Cedric Christie shows the emotionally packed tracks of ropes waxed in coal and graphite and then strongly printed on paper. The asceticism of these images reminds us of zip paintings Barnett Newman3, but the way the line is drawn, the mechanics of imprinting the sign into space (by wiping the surface with the ropes) somehow change the “purpose” and the dignity of the sign. The visual intensity of the individual line creates not only the unity of the space in which that sign already exists, but also the indication of the tragedy, and it seems to us to observe the scene of the crime as the line becomes a scar or wound.
August Ogilvy and Martin Sexton lead us in many directions with their work “Hand Broom and Candle”. The domestic presence of brooms and burnt candles are associations on the Jerusalem syndrome or at the Blessing –or maybe it’s spelled? The fire reminds us of the connection between waiting and doing business. Light is burning so there is no artifact. We see this work as an imminent event that is just happening, which has not yet ended. That thought follows one question: in whose territory we are located while deciding what to think about that part?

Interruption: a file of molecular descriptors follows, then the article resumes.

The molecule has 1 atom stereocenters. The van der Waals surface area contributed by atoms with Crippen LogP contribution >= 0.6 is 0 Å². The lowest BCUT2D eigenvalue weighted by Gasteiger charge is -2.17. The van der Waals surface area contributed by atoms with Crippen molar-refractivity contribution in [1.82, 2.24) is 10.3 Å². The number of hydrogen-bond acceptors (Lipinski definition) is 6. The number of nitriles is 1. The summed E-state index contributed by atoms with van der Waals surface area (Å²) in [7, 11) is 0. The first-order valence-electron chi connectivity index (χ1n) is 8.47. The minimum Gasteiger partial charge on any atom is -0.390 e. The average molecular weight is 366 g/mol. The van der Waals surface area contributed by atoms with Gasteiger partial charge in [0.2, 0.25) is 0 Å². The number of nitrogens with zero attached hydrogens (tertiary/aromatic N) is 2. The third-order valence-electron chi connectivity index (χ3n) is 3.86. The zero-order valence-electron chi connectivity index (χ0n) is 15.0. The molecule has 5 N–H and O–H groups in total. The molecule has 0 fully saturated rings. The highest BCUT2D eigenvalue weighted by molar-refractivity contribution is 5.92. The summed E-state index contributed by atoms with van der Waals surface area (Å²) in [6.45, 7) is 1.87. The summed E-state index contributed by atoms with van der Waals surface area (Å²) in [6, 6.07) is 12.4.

Mark Woods is presenting himself with a subversive part. It seduces the observer, it plays with our senses, and it prevents us from attaining certainty about what we see. It can deceive us that these objects are something known but forgotten… And then they bring us their playfulness and suggestiveness, so we think that we understand the secret and meaning of the work so that we then see that the “traditional sense” opposes the understanding of the craft and turn of this part.
Slobodan Trajković, in two parts of this exhibition, “Young Bosnia” and “Kitchen”, introduces the idea of time and historical events of the twentieth century, focusing on the political unity of Yugoslavia as the context of its work. In the “Kitchen” work through the existence of folk cuisines, the thought of the present state of the society in Serbia is being examined. The artist uses hunger to show the failure of the social apparatus and demonstrates that dysfunctionality using empty bowls. Bowls are open forms that contain content or mass symbols of need for solution and change.
The author is a multimedia artist, writer of essays on contemporary art and visiting professor – mentor for doctoral studies at the Academy of Fine Arts in Belgrade. He also lectures the multimedia subject at the Faculty.